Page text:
Discovery That Infertile Men Produce Healthy Sperm Reveals Key to Treatment
Sperm are healthy when they're born, but not after they're ejaculated.
Historically research in the field of infertility has placed a disproportionate emphasis on the female side of reproduction. That began to change several years ago when something became abundantly clear: There is something wrong with the state of sperm. This sense of alarm grew in 2017 with the publication of a landmark study that said the sperm count in Western men has dropped by 50 percent since 1973.
To keep humankind from succumbing to an “infertility crisis,” public health officials called on scientists to boost our collective knowledge of male infertility. In response, United Kingdom-based scientists have announced a potentially revelatory sperm finding: Saturday at the European Association of Urology Congress, a team presented findings that indicate the sperm taken from the testicles of infertile men are just as a good as the sperm from fertile men.
It’s a new way of thinking about infertility: Concerns often focus on the quality of sperm produced by men scientifically deemed infertile. Experts believe that in all fertility cases, approximately 40 to 50 percent is due to the “male factor.” That could be low sperm concentrations, poor sperm motility, or abnormal morphology.
What this new research brings to the table is the idea that it’s not the sperm itself that’s integrally flawed. It’s more of an issue with the journey it takes from the testicles towards ejaculation.
In the study, which is not yet published or peer reviewed, the scientists examined testicular sperm samples and ejaculated sperm samples belonging to 63 infertile men and 76 fertile men. The infertile men had previously failed a number of fertility treatments.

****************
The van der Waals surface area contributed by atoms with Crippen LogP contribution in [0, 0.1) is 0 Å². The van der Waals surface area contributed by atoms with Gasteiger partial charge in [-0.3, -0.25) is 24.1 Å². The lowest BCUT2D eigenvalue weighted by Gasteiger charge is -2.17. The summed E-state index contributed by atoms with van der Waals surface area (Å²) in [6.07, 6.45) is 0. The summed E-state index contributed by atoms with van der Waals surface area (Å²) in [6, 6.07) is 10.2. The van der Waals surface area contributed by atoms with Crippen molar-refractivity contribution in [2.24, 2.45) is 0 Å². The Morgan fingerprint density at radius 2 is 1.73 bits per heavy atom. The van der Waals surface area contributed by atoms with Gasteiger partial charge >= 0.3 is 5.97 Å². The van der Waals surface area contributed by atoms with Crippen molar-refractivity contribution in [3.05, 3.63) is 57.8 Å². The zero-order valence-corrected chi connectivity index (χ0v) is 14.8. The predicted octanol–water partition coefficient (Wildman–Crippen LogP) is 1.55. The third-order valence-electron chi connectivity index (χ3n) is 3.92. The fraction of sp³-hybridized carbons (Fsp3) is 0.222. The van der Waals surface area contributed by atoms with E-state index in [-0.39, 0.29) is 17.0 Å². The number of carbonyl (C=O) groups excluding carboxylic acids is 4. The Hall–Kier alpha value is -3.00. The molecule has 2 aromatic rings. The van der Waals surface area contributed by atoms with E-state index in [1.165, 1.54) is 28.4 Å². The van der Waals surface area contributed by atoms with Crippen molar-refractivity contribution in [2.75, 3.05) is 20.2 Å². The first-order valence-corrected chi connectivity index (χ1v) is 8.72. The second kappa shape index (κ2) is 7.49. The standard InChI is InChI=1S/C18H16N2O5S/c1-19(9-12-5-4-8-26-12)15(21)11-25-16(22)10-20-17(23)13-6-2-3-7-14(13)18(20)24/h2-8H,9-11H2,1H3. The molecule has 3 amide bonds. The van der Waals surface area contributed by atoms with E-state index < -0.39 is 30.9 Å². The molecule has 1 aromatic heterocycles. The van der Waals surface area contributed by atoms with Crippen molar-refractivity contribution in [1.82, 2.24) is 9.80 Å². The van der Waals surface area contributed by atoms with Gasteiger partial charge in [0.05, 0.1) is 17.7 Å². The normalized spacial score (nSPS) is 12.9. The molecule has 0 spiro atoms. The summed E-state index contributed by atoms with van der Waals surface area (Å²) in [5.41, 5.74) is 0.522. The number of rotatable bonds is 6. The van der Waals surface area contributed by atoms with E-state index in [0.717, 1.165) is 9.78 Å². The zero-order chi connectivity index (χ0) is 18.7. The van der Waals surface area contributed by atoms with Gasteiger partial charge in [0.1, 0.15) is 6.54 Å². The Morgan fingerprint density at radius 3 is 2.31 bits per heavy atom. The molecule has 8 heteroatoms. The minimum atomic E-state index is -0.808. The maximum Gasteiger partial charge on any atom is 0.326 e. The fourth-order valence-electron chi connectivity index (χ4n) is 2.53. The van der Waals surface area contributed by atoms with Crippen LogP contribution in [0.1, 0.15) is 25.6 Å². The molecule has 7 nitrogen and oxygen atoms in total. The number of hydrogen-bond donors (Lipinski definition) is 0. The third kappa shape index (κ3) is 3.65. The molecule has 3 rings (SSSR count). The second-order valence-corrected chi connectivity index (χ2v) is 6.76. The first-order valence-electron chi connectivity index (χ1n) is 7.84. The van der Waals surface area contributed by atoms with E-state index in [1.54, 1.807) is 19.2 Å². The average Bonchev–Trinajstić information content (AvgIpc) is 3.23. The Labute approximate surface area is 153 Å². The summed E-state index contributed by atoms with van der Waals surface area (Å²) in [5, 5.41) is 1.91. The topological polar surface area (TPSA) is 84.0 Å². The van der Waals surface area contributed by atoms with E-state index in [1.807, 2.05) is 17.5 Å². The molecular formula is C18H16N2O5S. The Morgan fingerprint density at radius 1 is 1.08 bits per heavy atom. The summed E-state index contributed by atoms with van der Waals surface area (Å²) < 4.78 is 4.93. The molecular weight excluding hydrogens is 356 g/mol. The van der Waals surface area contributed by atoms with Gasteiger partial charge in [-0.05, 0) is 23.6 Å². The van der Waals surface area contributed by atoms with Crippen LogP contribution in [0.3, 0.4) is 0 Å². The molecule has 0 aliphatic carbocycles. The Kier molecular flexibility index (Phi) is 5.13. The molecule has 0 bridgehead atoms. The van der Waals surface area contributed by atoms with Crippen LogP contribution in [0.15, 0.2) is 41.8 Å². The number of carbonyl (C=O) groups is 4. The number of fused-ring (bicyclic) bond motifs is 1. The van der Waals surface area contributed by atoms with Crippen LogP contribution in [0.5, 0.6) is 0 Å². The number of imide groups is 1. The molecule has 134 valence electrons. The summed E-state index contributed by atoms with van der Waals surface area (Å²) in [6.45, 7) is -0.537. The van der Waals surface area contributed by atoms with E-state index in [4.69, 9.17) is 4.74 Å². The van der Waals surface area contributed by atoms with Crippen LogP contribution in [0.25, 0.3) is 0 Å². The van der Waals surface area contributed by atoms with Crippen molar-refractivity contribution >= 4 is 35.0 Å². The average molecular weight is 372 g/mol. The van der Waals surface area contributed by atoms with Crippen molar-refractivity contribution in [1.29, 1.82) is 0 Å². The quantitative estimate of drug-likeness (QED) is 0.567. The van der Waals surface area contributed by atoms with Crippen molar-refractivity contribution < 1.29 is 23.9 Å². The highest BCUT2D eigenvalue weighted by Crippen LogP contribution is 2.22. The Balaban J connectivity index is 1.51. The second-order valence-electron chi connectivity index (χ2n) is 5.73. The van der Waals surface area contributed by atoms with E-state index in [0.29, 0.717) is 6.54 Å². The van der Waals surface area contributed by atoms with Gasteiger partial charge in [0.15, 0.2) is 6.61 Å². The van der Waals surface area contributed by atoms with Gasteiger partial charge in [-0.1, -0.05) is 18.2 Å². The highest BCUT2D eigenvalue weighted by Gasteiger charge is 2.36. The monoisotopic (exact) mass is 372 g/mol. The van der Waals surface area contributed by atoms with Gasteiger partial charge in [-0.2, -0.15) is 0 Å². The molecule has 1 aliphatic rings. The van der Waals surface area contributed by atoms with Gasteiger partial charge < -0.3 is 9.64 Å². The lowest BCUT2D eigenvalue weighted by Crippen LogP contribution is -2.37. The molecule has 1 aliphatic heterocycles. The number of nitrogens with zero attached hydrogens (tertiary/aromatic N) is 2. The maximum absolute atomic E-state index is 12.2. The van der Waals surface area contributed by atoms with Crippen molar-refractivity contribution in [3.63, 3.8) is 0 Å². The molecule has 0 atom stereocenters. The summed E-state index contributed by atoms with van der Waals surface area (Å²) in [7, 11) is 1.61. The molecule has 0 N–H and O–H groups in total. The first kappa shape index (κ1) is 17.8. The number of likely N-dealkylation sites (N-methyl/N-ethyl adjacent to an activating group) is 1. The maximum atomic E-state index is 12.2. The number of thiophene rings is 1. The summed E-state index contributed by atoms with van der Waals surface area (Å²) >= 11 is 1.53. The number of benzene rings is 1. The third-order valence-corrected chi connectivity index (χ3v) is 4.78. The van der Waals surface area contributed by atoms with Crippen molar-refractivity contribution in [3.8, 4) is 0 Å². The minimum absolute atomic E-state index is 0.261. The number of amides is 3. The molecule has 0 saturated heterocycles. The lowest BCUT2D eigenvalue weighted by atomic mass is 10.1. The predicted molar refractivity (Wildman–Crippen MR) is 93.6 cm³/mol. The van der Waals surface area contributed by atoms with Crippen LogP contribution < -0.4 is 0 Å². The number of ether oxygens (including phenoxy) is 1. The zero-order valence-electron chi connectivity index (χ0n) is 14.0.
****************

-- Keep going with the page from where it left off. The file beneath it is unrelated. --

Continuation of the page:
When the scientists examined all sperm samples for DNA damage, they found that when it came to ejaculated sperm, the sperm DNA damage was much higher in infertile men: 15 percent of fertile men had damage, while the same was true for 40 percent of infertile men. But when they examined the testicular sperm, all of the sperm cells were of similar quality.
“What this means is that the DNA in sperm from the testicles of infertile men are better quality than sperm from their ejaculates,” announced Sheena Lewis, Ph.D., an emeritus professor at Queens University Belfast, on Saturday. “This opens the way to taking sperm directly from the testes of men who have highly fragmented ejaculated DNA and failed cycles of treatment and trying to achieve fertility with these testicular sperms.”
Lewis and her colleagues suspect that the majority of DNA damaged caused by the transit from testicles to ejaculation is caused by oxidative stress, which causes single DNA strands to break but not double-strand breaks. While they can’t yet prove that the sperm damage seen is here is the main cause of fertility — and it’s just a hypothesis that using testicular sperm directly could help improve the chances of pregnancy — they do have some leads on what may cause the oxidative stress. Previous studies indicate that poor diets, smoking, and “sitting at a laptop all day” contribute to oxidative stress, as well as serious diseases like Type 2 Diabetes and Crohn’s disease.
As of now, ejaculated sperm is used in fertility treatments. This study suggests that sperm from the testicles acquired via a biopsy could be the ticket. Further research is needed before men can ask for this, but it’s a step in the right direction. The field of male infertility research is still considered to be lacking in high quality, large-scale studies. Meanwhile, sperm doesn’t seem to be becoming any healthier across populations, and scientists agree that the continuous decline is cause for concern.